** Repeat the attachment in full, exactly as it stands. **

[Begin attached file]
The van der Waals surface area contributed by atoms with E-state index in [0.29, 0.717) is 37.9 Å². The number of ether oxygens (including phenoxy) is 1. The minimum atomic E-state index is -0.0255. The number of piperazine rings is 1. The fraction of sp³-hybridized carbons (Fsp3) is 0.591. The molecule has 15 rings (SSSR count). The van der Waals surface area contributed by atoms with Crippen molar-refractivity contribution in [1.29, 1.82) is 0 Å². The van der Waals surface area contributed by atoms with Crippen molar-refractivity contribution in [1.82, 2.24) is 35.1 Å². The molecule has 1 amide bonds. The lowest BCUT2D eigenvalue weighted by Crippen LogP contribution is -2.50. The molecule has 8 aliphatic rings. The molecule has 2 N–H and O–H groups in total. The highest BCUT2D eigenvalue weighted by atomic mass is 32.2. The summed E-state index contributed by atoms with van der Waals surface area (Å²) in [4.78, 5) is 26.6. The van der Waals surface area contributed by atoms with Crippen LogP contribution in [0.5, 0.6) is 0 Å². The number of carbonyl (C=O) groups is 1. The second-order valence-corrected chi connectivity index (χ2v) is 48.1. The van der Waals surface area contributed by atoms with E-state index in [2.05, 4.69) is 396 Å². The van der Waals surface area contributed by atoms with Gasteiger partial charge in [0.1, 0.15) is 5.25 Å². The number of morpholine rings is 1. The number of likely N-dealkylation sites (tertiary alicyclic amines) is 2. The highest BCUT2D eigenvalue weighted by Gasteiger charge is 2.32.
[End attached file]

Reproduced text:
The van der Waals surface area contributed by atoms with E-state index in [0.29, 0.717) is 37.9 Å². The number of ether oxygens (including phenoxy) is 1. The minimum atomic E-state index is -0.0255. The number of piperazine rings is 1. The fraction of sp³-hybridized carbons (Fsp3) is 0.591. The molecule has 15 rings (SSSR count). The van der Waals surface area contributed by atoms with Crippen molar-refractivity contribution in [1.29, 1.82) is 0 Å². The van der Waals surface area contributed by atoms with Crippen molar-refractivity contribution in [1.82, 2.24) is 35.1 Å². The molecule has 1 amide bonds. The lowest BCUT2D eigenvalue weighted by Crippen LogP contribution is -2.50. The molecule has 8 aliphatic rings. The molecule has 2 N–H and O–H groups in total. The highest BCUT2D eigenvalue weighted by atomic mass is 32.2. The summed E-state index contributed by atoms with van der Waals surface area (Å²) in [4.78, 5) is 26.6. The van der Waals surface area contributed by atoms with Crippen LogP contribution in [0.5, 0.6) is 0 Å². The number of carbonyl (C=O) groups is 1. The second-order valence-corrected chi connectivity index (χ2v) is 48.1. The van der Waals surface area contributed by atoms with E-state index in [2.05, 4.69) is 396 Å². The van der Waals surface area contributed by atoms with Gasteiger partial charge in [0.1, 0.15) is 5.25 Å². The number of morpholine rings is 1. The number of likely N-dealkylation sites (tertiary alicyclic amines) is 2. The highest BCUT2D eigenvalue weighted by Gasteiger charge is 2.32.